Cuba Birding January 2020

I signed on with Caribbean Conservation Trust for a 10-day bird survey in Cuba, followed by a day in historic Havana.  My son-in-law Adam and I joined 7 other survey participants on the Southwest flight from Fort Lauderdale to Havana on January 9th.  Our itinerary covered central and western Cuba where we found most of the possible endemic species.  Our objective was to enhance the scientific information relating to the numbers and distribution of birds in Cuba in order to facilitate their survival in an increasingly problematic environment.

My personal and specific objective was to see one of the two species of the Endemic Cuban Warbler Family: either a Yellow-headed Warbler or an Oriente Warbler.  We succeeded in finding both. 

As a secondary objective, I also hoped to see the smallest bird in the world.  That was achieved when we were able to observe this Bee Hummingbird at the feeders at a private home.

Well, now that I started with the punch lines, I will write in a little more detail about Cuba and the tour. 

Cuba is our closest neighbor in the Caribbean.  It lies within 100 miles of Florida.  The flight from Fort Lauderdale to Havana is less than an hour.  American and Southwest airlines, and probably others, fly between Fort Lauderdale and Havana on a regular basis.  Notwithstanding the Trump administration “restrictions” it is still legal (and not especially difficult) for United States citizens to visit Cuba.  But because of the (intended) fear and uncertainty created by the “new” restrictions and sanctions, visitors from the U.S. are currently many fewer than they have been in recent years, causing considerable privation among the Cuban entrepreneurs and workers who have developed and depended on tourism for their livelihoods.  U.S. fear and sanctions are hurting Cubans.  And now, the Corona Virus.

Cuba is a little over 700 miles long and about 120 miles wide at its widest point.  It is the largest island in the Caribbean.   It has about 11,000,000 inhabitants.  The second largest Caribbean island is Hispaniola, which is divided between Haiti and Dominican Republic, each with about 11,000,000 inhabitants.  These 3 countries account for 75% of the population of the Caribbean.  There are many other islands in the Cariibbean, some independent and some owned by other countries.  The ones with over 1,000,000 inhabitants are Jamaica with 3,000,000, Puerto Rico (a U.S. possession) 3,000,000, and Trinidad and Tobago, 1,500,000.  Some of the independent countries are surprisingly small and sparsely populated. All in all, there are over 700 islands, and 11 independent countries.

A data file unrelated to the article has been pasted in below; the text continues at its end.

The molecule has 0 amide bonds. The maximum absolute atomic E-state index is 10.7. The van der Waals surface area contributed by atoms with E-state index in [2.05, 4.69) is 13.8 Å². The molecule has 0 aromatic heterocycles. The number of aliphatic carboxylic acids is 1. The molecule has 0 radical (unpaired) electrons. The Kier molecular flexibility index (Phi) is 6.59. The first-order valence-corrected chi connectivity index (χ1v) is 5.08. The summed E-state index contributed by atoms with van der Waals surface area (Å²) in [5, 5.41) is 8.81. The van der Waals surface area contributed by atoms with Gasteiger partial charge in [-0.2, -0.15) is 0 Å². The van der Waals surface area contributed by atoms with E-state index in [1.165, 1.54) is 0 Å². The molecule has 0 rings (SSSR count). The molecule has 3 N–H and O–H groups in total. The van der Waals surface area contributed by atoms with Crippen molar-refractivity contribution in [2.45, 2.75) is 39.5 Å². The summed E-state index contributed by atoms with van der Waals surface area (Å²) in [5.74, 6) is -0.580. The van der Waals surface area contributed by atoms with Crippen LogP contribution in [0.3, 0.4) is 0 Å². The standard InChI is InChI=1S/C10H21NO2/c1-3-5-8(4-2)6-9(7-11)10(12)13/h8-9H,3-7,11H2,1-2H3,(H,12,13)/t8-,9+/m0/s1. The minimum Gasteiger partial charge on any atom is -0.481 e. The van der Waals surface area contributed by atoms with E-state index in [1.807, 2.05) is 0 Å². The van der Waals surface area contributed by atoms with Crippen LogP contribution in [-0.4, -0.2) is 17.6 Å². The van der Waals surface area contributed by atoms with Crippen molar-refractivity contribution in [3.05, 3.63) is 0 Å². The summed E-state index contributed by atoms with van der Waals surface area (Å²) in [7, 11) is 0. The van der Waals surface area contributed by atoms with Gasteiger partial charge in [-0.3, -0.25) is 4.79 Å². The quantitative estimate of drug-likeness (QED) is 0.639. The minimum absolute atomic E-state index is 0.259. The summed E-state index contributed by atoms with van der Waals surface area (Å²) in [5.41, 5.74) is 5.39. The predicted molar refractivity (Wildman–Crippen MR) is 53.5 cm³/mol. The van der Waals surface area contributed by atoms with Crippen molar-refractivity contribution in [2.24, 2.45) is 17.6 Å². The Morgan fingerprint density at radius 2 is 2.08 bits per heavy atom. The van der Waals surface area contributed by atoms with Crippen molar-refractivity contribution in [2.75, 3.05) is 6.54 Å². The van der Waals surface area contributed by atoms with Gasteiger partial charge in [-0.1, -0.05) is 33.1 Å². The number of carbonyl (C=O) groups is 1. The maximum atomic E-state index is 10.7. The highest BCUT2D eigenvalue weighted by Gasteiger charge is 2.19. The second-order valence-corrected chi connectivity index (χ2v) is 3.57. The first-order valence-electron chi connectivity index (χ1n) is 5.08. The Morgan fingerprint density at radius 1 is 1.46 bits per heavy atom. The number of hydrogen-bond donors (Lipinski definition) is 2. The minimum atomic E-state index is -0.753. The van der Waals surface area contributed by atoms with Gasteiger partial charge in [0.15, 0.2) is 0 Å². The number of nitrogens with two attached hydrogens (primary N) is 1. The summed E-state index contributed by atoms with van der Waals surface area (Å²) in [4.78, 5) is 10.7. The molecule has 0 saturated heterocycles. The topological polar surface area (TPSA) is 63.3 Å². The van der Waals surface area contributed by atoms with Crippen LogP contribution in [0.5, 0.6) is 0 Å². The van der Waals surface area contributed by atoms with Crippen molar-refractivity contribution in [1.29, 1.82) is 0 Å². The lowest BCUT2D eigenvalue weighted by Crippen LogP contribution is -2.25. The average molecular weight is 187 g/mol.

While there, a Cuban summarized the accomplishments of the Cuban Socialist Revolution since 1959 as follows:  excellent education system, excellent medical system, excellent sports events and participation; but not much to eat for breakfast, lunch or dinner. Food is rationed.  Here is a “store” where people go to get their basic foods on a weekly basis.

For car afficionados, it is a mecca for observing vintage autos, often brightly painted, which are on display everywhere, and used as every-day operating vehicles. 

We spent a lot of time driving through the countryside.  The land is beautiful, with low lying mountains, valleys and green pastures dotted with trees.  There is much pastureland.  There are cattle, horses, pigs, chickens and goats.  There are fields of sugar cane, tobacco, bananas, tomatoes, and other fruits and vegetables.

The history of Cuba is fascinating.  One of the most interesting books I read before my trip is Havana Nocturne, which well and entertainingly describes the situation in Cuba as it existed and changed in the 1930s, 1940s and 1950s, up to the ouster of the Batista government by the Castro led Socialist Revolution on January 1, 1959.  I recommend it as necessary background for understanding present-day Cuba and the relationship between Cuba and the United States. 

We were surprised that we did not need malaria pills for this trip.  Malaria has long been extinguished on this island.  We felt very safe wherever we went, in the country-side or in the cities.